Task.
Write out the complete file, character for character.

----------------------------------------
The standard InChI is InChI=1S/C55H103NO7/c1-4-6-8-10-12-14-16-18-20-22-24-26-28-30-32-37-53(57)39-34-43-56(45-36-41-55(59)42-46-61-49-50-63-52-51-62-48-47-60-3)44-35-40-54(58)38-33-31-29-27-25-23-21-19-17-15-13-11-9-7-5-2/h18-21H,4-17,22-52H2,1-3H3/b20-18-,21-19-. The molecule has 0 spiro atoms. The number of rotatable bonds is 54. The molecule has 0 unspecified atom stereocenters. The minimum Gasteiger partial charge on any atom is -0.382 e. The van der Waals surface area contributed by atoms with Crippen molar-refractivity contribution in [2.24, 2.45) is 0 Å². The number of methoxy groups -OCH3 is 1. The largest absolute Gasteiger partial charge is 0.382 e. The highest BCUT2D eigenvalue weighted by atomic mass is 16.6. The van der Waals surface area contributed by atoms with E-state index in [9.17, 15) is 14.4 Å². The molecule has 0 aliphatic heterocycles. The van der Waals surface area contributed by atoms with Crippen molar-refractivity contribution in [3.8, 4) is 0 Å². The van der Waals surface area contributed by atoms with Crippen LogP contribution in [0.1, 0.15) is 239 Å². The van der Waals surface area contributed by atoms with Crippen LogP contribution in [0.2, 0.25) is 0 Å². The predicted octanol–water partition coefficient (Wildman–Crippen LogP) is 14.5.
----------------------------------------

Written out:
The standard InChI is InChI=1S/C55H103NO7/c1-4-6-8-10-12-14-16-18-20-22-24-26-28-30-32-37-53(57)39-34-43-56(45-36-41-55(59)42-46-61-49-50-63-52-51-62-48-47-60-3)44-35-40-54(58)38-33-31-29-27-25-23-21-19-17-15-13-11-9-7-5-2/h18-21H,4-17,22-52H2,1-3H3/b20-18-,21-19-. The molecule has 0 spiro atoms. The number of rotatable bonds is 54. The molecule has 0 unspecified atom stereocenters. The minimum Gasteiger partial charge on any atom is -0.382 e. The van der Waals surface area contributed by atoms with Crippen molar-refractivity contribution in [2.24, 2.45) is 0 Å². The number of methoxy groups -OCH3 is 1. The largest absolute Gasteiger partial charge is 0.382 e. The highest BCUT2D eigenvalue weighted by atomic mass is 16.6. The van der Waals surface area contributed by atoms with E-state index in [9.17, 15) is 14.4 Å². The molecule has 0 aliphatic heterocycles. The van der Waals surface area contributed by atoms with Crippen molar-refractivity contribution in [3.8, 4) is 0 Å². The van der Waals surface area contributed by atoms with Crippen LogP contribution in [0.1, 0.15) is 239 Å². The van der Waals surface area contributed by atoms with Crippen LogP contribution in [0.2, 0.25) is 0 Å². The predicted octanol–water partition coefficient (Wildman–Crippen LogP) is 14.5.